Authors: Drew Arnum*, SUNY - Geneseo
Topics: Political Geography
Keywords: neo-nazi, alt-right, political geography
Session Type: Paper
Start / End Time: 1:10 PM / 2:50 PM
Room: Washington 5, Marriott, Exhibition Level
Presentation File: No File Uploaded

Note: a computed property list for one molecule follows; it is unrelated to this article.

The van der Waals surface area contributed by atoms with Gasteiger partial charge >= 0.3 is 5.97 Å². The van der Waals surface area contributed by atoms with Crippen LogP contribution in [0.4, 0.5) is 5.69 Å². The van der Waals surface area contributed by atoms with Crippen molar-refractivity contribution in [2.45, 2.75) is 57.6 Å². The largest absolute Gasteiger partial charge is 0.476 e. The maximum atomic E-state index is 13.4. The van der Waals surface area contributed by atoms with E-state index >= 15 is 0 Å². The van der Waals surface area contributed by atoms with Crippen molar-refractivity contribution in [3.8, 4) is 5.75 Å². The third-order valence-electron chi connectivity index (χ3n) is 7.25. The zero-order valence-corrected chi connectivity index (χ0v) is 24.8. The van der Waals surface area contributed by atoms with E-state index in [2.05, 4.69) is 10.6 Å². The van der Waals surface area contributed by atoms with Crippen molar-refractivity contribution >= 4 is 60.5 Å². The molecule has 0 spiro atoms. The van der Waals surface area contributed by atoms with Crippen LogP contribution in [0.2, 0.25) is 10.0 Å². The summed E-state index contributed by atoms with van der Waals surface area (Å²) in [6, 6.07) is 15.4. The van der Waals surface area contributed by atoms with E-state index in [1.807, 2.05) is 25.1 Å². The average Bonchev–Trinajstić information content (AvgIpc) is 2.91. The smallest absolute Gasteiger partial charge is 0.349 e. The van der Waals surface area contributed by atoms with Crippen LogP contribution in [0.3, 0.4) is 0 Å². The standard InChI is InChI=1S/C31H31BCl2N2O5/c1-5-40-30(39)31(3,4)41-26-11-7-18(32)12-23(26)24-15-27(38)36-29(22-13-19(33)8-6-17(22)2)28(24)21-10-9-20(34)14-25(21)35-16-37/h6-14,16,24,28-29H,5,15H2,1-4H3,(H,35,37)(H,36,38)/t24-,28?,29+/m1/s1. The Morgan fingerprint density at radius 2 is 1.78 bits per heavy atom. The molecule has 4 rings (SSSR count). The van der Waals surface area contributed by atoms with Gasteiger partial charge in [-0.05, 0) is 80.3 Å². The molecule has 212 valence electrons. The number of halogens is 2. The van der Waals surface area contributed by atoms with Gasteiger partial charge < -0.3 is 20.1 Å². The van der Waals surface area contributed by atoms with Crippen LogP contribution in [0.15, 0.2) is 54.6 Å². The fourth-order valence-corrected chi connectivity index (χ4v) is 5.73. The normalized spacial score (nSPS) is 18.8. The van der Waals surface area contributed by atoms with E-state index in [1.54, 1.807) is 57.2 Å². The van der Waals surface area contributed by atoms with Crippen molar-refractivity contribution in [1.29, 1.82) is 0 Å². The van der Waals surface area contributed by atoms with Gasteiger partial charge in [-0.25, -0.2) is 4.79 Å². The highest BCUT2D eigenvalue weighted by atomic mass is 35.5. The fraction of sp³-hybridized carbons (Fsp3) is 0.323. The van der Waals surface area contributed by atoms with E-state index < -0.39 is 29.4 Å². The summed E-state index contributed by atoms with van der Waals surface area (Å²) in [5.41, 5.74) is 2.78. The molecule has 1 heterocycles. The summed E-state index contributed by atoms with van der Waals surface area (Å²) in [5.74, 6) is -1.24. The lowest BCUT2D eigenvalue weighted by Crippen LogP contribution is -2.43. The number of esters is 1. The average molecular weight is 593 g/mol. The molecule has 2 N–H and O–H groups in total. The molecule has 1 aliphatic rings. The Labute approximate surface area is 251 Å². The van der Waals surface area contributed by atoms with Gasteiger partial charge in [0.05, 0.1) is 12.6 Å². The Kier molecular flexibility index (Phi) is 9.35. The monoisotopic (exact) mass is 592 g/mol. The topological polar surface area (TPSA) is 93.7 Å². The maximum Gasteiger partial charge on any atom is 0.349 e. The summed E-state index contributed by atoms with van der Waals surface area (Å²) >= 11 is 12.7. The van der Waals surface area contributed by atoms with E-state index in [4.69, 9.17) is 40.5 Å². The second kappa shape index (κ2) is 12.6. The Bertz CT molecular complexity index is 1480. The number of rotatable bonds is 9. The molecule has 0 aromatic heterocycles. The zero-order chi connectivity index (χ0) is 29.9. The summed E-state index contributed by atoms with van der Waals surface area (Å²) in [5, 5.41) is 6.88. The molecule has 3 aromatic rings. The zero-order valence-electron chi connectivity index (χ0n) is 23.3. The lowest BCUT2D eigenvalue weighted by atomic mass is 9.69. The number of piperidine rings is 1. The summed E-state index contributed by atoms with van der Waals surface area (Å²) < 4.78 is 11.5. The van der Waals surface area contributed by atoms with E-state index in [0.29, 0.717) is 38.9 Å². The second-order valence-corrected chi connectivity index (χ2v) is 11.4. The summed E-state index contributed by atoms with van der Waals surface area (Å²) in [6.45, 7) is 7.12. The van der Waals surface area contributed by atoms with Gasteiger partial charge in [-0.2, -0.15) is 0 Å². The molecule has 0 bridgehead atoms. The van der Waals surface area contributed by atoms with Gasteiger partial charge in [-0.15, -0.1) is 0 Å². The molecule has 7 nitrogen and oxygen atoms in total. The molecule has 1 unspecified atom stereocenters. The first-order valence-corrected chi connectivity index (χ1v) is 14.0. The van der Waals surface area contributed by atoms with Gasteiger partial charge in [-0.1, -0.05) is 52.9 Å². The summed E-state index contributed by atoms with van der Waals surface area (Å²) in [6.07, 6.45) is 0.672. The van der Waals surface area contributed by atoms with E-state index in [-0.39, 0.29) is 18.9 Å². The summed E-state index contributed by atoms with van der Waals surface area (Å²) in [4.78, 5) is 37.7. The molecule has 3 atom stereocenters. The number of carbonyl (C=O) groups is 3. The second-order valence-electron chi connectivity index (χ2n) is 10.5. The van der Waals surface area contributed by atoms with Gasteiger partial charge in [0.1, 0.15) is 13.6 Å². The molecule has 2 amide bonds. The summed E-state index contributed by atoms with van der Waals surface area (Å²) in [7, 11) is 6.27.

Many in the United States argue that Donald Trump’s election has brought neo-Nazism into the mainstream, normalizing hateful and prejudiced rhetoric. This local rise in white supremacy, however, is indicative of a global trend. Over 40 countries currently have active neo-Nazi groups, with varying degrees of mainstream acceptance, from outright government support to strict illegality. Through an analysis of historical context and popularity, websites, blogs and online forums, speeches, and public events, this research categorizes hate groups based on their beliefs, methods, and national legitimacy. Neo-Nazi organizations often tailor their prejudice based on local issues and concerns in order to gain attention and cater to potential recruits’ resentments. Some prioritize visibility and recruitment, while others are more inward-facing. Some function as political parties, some are fringe “community groups,” and others are violent gangs. While neo-Nazism is not the norm in any country, this kind of far-right extremism has gained a global platform in the recent decade. This survey highlights spatial patterns differentiating neo-Nazism around the world, and somberly considers the fate of those countries ranking highest in this study, including Ukraine, Greece, and the United States.